ANIMALS OF THE BIBLE:
By: Henry Hyvernat
To contrast them with plants and minerals, animals are called in Hebrew (living soul): used always collectively in Gen. i. 20, 24; ix. 10; or simply ḥayyah (living): as a rule collectively (Gen. ix. 2 et seq.); rarely as a singular (Gen. xxxvii. 20); or in the plural ḥayyot, as in Ps. civ. 25. Etymologically speaking, this latter Hebrew word corresponds well enough with the Latin animal and still better with the Greek ζῶōυ; it might, therefore, have been used of man as well as of brutes. It is, however, never so used in Hebrew, nor in certain other languages, reflecting the popular rather than the scientific mind. Popular Jewish philosophy accords willingly to animals all the characteristics man has in common with them, inclusive of life. The Biblical writers, when speaking of animals, generally look at them either from the standpoint of man's superiority—and thus avoid lessening the distance between the animals and their godlike and God-appointed ruler by uniting the two under a common name—or from the point of view of the Creator of all, and then merge man and brutes, together with inanimate beings, and angels as well, into the universal appellative of "creature." When exceptionally—as in the narrative of the Deluge—man and brutes are recorded together, it is done by means of a circumlocution or descriptive clause, like "all flesh" (Gen. vi. 12, 13; ix. 11, 17), sometimes with the addition, "in which there is breath of life" (Gen. vi. 17), or "all [beings] in whose nostrils was the breath of life" (Gen. vii. 22).Classification into Four Groups.
It is generally considereed that the Bible divides animals into four groups, according to their mode of moving: (1) quadrupeds, or walkers; (2) birds, or fliers; (3) reptiles, or creepers; (4) fishes, or swimmers. In fact, we find these four groups enumerated, side by side, throughout the Biblical books: for instance, in Gen. i. 26, 28; vi. 7, 20; vii. 8; ix. 2; Lev. xi. 46; Deut. iv. 17, 18; I Kings, v. 13; Ezek. xxxviii. 20. This division, however, is but a later and abridged form of a more complete classification, consisting of six distinct groups as recorded in Gen. i. 20-25. Moreover, the mode of living seems to be absolutely foreign to either the primitive classification or its simpler substitute. Birds in the Bible are said to fly, but reptiles are nowhere said to creep, nor fish to swim. Man and quadrupeds are said "to go" rather than "to walk," but the same is also said of the serpent (Gen. iii. 14). In fact, the grouping of Gen. i. 25 is the complex outcome of no less than four different factors.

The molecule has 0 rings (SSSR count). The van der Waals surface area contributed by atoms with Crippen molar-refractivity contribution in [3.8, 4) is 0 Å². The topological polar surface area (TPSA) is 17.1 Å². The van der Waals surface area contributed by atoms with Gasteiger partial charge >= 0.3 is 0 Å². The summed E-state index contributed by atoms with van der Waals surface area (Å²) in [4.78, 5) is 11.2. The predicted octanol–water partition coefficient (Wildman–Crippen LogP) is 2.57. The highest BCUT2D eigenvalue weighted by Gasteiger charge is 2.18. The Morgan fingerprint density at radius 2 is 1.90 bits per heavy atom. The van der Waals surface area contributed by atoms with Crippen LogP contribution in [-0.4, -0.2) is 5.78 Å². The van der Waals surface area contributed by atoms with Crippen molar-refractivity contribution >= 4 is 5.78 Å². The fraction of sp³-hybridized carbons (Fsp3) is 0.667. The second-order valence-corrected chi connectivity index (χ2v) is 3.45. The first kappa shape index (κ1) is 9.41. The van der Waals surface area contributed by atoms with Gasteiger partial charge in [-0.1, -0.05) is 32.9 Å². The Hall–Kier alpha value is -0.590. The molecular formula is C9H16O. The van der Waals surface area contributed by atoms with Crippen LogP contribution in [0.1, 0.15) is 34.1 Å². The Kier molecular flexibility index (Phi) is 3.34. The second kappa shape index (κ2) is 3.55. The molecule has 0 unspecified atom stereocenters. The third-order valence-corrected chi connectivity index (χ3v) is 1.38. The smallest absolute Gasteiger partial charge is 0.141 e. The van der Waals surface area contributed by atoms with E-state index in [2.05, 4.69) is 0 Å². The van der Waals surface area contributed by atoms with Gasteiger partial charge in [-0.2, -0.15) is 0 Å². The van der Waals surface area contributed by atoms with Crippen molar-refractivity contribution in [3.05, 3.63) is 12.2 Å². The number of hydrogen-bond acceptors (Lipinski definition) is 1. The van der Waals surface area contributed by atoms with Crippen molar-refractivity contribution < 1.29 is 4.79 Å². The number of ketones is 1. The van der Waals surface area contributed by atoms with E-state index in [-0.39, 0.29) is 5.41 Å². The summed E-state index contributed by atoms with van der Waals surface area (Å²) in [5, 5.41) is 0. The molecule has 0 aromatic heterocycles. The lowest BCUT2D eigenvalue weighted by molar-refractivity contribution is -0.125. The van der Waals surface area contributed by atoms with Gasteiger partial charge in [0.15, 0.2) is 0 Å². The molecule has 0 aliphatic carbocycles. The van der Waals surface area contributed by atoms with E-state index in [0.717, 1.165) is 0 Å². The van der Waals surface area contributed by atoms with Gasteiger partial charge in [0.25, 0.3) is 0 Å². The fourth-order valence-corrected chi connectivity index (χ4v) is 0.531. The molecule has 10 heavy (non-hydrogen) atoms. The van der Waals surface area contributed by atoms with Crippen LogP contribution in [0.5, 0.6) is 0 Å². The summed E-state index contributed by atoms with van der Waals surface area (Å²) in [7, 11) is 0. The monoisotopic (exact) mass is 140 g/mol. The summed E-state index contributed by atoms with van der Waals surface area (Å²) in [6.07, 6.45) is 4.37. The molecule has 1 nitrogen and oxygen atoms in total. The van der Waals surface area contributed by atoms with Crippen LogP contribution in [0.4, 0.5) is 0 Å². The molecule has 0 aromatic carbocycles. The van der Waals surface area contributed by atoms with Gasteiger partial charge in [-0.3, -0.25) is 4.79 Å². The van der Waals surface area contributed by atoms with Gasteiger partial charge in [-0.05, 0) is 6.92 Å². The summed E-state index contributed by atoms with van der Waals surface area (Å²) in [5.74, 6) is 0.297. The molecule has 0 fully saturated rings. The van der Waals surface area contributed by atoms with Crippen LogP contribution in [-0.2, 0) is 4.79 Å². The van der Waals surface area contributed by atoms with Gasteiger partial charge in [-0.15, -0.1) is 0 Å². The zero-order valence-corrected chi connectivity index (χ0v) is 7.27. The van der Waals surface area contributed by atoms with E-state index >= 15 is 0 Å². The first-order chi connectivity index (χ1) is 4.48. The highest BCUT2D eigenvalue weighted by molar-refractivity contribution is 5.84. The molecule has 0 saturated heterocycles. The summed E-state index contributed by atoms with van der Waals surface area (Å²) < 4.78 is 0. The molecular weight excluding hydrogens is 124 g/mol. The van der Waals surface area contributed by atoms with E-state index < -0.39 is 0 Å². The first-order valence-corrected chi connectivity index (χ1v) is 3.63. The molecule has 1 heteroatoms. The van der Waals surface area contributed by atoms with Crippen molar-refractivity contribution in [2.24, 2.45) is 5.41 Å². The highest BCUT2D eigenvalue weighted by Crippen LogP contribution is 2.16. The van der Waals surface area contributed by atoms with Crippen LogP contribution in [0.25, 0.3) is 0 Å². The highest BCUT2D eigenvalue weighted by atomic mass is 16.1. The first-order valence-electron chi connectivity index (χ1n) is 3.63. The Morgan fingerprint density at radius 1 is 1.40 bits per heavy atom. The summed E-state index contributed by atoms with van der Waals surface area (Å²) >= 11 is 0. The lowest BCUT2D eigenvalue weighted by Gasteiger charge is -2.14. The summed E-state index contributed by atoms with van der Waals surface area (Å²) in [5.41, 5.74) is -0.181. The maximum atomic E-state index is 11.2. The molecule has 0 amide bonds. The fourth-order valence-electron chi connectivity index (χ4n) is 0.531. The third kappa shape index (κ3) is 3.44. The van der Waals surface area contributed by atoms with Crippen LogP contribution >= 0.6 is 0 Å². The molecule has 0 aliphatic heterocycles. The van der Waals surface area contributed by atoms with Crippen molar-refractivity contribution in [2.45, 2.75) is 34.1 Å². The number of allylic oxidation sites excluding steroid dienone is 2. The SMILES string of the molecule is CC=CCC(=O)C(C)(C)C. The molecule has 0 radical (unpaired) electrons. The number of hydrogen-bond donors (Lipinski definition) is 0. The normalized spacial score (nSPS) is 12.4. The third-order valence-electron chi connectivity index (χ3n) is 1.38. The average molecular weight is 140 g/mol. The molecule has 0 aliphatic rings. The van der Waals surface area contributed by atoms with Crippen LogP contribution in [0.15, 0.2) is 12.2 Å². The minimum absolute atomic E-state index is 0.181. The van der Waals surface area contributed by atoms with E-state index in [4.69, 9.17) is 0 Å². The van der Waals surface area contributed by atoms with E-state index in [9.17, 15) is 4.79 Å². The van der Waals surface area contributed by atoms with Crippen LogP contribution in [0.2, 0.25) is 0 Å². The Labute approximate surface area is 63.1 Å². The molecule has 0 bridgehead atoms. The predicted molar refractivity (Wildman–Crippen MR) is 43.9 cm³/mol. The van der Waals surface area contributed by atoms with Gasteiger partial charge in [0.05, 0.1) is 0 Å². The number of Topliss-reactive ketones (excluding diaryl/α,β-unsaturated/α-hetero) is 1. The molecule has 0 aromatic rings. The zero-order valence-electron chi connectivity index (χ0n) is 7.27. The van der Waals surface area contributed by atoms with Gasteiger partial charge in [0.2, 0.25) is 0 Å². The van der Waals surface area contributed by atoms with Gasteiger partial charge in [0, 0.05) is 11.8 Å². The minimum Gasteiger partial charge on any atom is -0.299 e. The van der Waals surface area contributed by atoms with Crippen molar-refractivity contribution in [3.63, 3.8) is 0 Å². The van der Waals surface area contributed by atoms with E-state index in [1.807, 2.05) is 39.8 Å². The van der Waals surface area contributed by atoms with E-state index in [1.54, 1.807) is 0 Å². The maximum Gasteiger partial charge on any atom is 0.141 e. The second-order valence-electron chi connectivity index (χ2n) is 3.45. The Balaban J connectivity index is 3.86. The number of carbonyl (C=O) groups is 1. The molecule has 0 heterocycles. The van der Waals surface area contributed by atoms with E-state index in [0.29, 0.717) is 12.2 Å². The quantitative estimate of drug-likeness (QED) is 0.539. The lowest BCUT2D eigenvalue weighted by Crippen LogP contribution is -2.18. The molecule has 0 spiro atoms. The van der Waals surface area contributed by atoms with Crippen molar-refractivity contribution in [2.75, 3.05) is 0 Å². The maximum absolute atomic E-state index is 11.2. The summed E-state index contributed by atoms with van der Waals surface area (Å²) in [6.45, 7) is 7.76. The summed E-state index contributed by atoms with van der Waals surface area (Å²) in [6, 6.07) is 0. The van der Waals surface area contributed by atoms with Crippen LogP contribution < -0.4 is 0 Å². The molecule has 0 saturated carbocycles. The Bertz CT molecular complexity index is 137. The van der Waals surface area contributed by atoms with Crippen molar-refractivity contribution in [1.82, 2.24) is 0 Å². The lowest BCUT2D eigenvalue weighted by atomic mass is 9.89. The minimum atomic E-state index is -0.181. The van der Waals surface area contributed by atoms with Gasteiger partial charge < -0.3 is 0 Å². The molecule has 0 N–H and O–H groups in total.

First in order comes the origin or element from which the animals were produced. The creation of animals is divided into two distinct acts: the one for the fishes and birds taken from the water (Gen. i. 20-23), the other for the terrestrial animals taken from the earth (Gen. i. 24, 25). The air evidently was not yet recognized as an element. Such, at least, is the interpretation that both the Septuagint and the Vulgate have given to the original text.
The habitat of animals is introduced as a second factor. Fishes are the "living things" of the waters, of the sea, of the rivers. Birds, created to "fly in the expanse of heaven," are called the "birds of heaven"; that is, of the air. Hence, a new group obtained by the subdivision of the first group into animals of the air and animals of the water.
A third factor was the mode of propagation. Just as we are in the habit of grouping together all useless and all troublesome small vegetation—or, to be more accurate, as in the Linnean system all plants having an obscure mode of fertilization were thrown into one large family, in contrast with flowering plants—so in the Bible all inferior animals whose way of propagating escapes the popular attention were designated by a common name (shereẓ); that is, "fast breeding [animals]," or its practical equivalent (remes), "that which moves in large masses." This factor creates two new groups, inasmuch as it involves the subdivision of the terrestrial animals into (a) higher quadrupeds or "animals of the earth" proper, and (b) lower quadrupeds and reptiles, or shereẓ and remes (see, for the rendering of these two appellatives, Fish and Reptiles). The same subdivision was made for the aquatic animals thus divided into (a) tanninim gedolim, or cetaceous animals, and (b) shereẓ, remes.